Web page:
crypto.com advertisement billboard singapore
Crypto.com has invested heavily in advertising efforts over the past year / Image Credits: Bloomberg

By preventing crypto exchanges from advertising their services, MAS is increasing the barrier to entry. People will no longer be convinced to invest in Bitcoin because they saw a poster on the MRT. They’ll have to do their own research which, in itself, will help them make smarter decisions.

This is a compromise which safeguards the general public without restricting the core operations of crypto companies.

Should alternative measures have been considered?

Although MAS has considered the interests of both blockchain companies and the general public, perhaps the compromise leans against the former.

Removing crypto exchanges from the public eye directly affects their ability to attract customers, and in turn, their bottom line. This is also a step away from the integration of blockchain technology into everyday life.

bitcoin crypto atm in singapore
A crypto ATM being taken down in Singapore, following MAS’ announcement / Image Credits: Yahoo Finance

If MAS is to encourage blockchain-based innovations in Singapore, it’s inadvisable to blindside companies — such as the crypto ATM operators — with restrictive guidelines.

“It would have been better if the industry was consulted,” Mr Chia Hock Lai, co-chairman of the Blockchain Association Singapore, told Channel News Asia.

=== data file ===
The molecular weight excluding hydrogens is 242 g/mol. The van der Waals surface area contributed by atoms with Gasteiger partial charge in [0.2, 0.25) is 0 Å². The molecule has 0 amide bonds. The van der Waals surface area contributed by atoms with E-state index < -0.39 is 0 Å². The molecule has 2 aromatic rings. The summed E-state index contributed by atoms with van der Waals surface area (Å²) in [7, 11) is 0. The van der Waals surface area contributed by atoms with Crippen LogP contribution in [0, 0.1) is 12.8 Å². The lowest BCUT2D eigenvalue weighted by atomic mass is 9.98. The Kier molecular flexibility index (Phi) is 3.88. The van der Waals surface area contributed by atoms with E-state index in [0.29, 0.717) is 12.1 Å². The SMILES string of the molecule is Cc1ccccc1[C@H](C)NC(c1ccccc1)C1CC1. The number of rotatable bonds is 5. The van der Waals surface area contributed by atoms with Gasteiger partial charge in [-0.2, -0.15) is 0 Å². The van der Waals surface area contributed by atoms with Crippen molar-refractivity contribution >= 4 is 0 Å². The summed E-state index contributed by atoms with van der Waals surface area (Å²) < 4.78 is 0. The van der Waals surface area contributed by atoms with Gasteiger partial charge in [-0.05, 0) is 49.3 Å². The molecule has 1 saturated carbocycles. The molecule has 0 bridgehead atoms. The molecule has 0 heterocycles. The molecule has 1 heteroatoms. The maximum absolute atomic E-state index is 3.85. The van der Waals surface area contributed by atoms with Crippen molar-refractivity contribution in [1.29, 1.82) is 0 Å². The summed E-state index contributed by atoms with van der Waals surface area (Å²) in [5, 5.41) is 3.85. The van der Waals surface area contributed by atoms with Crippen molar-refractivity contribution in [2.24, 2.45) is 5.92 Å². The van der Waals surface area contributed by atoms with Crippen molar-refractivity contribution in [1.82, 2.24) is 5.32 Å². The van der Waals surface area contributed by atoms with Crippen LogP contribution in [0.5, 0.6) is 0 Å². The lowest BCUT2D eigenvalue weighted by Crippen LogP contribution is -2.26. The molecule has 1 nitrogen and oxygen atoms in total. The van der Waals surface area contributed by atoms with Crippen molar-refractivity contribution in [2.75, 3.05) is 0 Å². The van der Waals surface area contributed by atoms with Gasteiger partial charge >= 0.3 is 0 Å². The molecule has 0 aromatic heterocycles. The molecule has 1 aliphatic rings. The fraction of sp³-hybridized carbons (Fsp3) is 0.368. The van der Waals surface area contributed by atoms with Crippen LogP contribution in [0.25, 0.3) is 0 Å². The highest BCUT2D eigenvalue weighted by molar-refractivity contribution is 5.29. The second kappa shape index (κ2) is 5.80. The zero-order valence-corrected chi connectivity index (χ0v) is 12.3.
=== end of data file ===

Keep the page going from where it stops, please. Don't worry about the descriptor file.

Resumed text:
By doing so, companies might’ve taken it upon themselves to set higher standards for consumer protection. For example, Huobi Singapore already has measures in place to make consumers aware of risks.

As such, we ensure that users are cognisant of the involved risks. This includes proactively providing users with risk warnings when they register for a Huobi Singapore account. These warnings flag the potential risks involved in trading DPTs (such as volatility) and advise customers not to transact in DPTs if they are not familiar with the token or technology.

– Edward Chen, CEO of Huobi Singapore

Mandating such warnings might have been a more favourable compromise than banning the advertisement of DPT services. This way, the general public would still have an entry point to blockchain technology. They’d be able to discover and learn about new innovations while also being aware of the risks that come with investing in them.

Is Singapore still a crypto hub?

In my opinion, MAS’ approach is only helping bolster Singapore’s status as a crypto hub. Over the past year, we’ve seen countries such as China, India, Russia instate or consider blanket bans. On the other hand, Singapore’s regulations display a nuanced understanding of the playing field.

Everyone might not view the DPT advertisement ban as a fair compromise, however, there are plenty of countries around the world which aren’t looking to compromise at all.

With that in mind, Singapore remains an ideal place for blockchain companies to set up shop. They can do so with the knowledge that their interests are being considered in policy-making.

“As a financial hub with a track record for progressive policies, Singapore has always shown strong support for technological innovation. This makes it well-placed to be the region’s crypto hub,” says Chen.


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Vulcan Post aims to be the knowledge hub of Singapore and Malaysia.

© 2021 GRVTY Media Pte. Ltd.
(UEN 201431998C.)